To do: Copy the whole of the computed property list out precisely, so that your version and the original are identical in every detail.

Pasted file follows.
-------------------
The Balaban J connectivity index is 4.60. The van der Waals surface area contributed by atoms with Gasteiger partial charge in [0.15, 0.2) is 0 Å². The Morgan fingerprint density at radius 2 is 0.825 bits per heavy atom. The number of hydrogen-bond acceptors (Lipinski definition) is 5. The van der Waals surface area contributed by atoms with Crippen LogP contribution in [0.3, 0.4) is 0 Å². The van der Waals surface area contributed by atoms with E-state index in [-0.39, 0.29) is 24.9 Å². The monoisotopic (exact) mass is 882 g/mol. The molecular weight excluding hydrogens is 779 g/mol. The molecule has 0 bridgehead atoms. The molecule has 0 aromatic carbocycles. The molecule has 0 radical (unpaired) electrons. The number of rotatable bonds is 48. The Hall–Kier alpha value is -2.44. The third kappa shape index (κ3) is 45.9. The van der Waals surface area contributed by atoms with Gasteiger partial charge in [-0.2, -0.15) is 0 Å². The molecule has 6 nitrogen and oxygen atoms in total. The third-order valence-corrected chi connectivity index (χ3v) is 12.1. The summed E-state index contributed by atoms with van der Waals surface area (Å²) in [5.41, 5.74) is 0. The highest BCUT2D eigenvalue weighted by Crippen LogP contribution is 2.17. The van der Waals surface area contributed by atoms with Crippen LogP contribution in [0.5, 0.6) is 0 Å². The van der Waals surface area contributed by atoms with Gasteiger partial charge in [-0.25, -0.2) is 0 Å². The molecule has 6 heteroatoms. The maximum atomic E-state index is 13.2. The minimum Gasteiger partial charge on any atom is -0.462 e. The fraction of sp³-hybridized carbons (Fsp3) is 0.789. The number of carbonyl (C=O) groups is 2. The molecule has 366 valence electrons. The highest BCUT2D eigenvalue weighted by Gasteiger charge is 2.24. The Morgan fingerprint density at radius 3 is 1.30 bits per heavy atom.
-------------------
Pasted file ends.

The Balaban J connectivity index is 4.60. The van der Waals surface area contributed by atoms with Gasteiger partial charge in [0.15, 0.2) is 0 Å². The Morgan fingerprint density at radius 2 is 0.825 bits per heavy atom. The number of hydrogen-bond acceptors (Lipinski definition) is 5. The van der Waals surface area contributed by atoms with Crippen LogP contribution in [0.3, 0.4) is 0 Å². The van der Waals surface area contributed by atoms with E-state index in [-0.39, 0.29) is 24.9 Å². The monoisotopic (exact) mass is 882 g/mol. The molecular weight excluding hydrogens is 779 g/mol. The molecule has 0 bridgehead atoms. The molecule has 0 aromatic carbocycles. The molecule has 0 radical (unpaired) electrons. The number of rotatable bonds is 48. The Hall–Kier alpha value is -2.44. The third kappa shape index (κ3) is 45.9. The van der Waals surface area contributed by atoms with Gasteiger partial charge in [-0.2, -0.15) is 0 Å². The molecule has 6 nitrogen and oxygen atoms in total. The third-order valence-corrected chi connectivity index (χ3v) is 12.1. The summed E-state index contributed by atoms with van der Waals surface area (Å²) in [5.41, 5.74) is 0. The highest BCUT2D eigenvalue weighted by Crippen LogP contribution is 2.17. The van der Waals surface area contributed by atoms with Crippen LogP contribution in [0.5, 0.6) is 0 Å². The van der Waals surface area contributed by atoms with Gasteiger partial charge in [-0.25, -0.2) is 0 Å². The molecule has 6 heteroatoms. The maximum atomic E-state index is 13.2. The minimum Gasteiger partial charge on any atom is -0.462 e. The fraction of sp³-hybridized carbons (Fsp3) is 0.789. The number of carbonyl (C=O) groups is 2. The molecule has 366 valence electrons. The highest BCUT2D eigenvalue weighted by Gasteiger charge is 2.24. The Morgan fingerprint density at radius 3 is 1.30 bits per heavy atom.